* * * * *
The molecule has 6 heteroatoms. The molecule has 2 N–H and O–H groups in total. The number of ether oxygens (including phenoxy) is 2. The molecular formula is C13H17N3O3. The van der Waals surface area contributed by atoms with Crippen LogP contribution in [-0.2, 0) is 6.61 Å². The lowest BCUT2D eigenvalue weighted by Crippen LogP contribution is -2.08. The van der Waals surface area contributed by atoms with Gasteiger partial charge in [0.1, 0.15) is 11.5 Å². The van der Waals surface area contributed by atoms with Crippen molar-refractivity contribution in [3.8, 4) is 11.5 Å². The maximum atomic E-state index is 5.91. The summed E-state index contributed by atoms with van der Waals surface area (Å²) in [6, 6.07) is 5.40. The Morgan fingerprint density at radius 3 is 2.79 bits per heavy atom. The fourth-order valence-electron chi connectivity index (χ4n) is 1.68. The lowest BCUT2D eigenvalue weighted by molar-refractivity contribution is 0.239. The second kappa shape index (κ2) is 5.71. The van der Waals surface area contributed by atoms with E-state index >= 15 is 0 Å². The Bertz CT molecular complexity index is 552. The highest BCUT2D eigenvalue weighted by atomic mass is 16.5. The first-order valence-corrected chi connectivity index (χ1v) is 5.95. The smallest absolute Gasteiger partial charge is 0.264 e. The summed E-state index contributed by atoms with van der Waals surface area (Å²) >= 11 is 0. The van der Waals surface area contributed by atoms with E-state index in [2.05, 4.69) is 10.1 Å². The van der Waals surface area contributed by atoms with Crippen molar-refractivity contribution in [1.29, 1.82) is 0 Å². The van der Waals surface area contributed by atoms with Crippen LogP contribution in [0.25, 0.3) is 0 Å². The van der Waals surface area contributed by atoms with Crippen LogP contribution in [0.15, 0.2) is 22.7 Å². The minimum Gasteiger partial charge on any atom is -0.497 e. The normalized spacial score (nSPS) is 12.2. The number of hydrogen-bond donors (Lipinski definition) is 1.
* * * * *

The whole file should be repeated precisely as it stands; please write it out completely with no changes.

The molecule has 6 heteroatoms. The molecule has 2 N–H and O–H groups in total. The number of ether oxygens (including phenoxy) is 2. The molecular formula is C13H17N3O3. The van der Waals surface area contributed by atoms with Crippen LogP contribution in [-0.2, 0) is 6.61 Å². The lowest BCUT2D eigenvalue weighted by Crippen LogP contribution is -2.08. The van der Waals surface area contributed by atoms with Gasteiger partial charge in [0.1, 0.15) is 11.5 Å². The van der Waals surface area contributed by atoms with Crippen molar-refractivity contribution in [3.8, 4) is 11.5 Å². The maximum atomic E-state index is 5.91. The summed E-state index contributed by atoms with van der Waals surface area (Å²) in [6, 6.07) is 5.40. The Morgan fingerprint density at radius 3 is 2.79 bits per heavy atom. The fourth-order valence-electron chi connectivity index (χ4n) is 1.68. The lowest BCUT2D eigenvalue weighted by molar-refractivity contribution is 0.239. The second kappa shape index (κ2) is 5.71. The van der Waals surface area contributed by atoms with E-state index >= 15 is 0 Å². The Bertz CT molecular complexity index is 552. The highest BCUT2D eigenvalue weighted by atomic mass is 16.5. The first-order valence-corrected chi connectivity index (χ1v) is 5.95. The smallest absolute Gasteiger partial charge is 0.264 e. The summed E-state index contributed by atoms with van der Waals surface area (Å²) >= 11 is 0. The van der Waals surface area contributed by atoms with E-state index in [2.05, 4.69) is 10.1 Å². The van der Waals surface area contributed by atoms with Crippen molar-refractivity contribution in [1.29, 1.82) is 0 Å². The van der Waals surface area contributed by atoms with Crippen LogP contribution in [0.25, 0.3) is 0 Å². The van der Waals surface area contributed by atoms with Crippen LogP contribution in [0.15, 0.2) is 22.7 Å². The minimum Gasteiger partial charge on any atom is -0.497 e. The normalized spacial score (nSPS) is 12.2. The number of hydrogen-bond donors (Lipinski definition) is 1.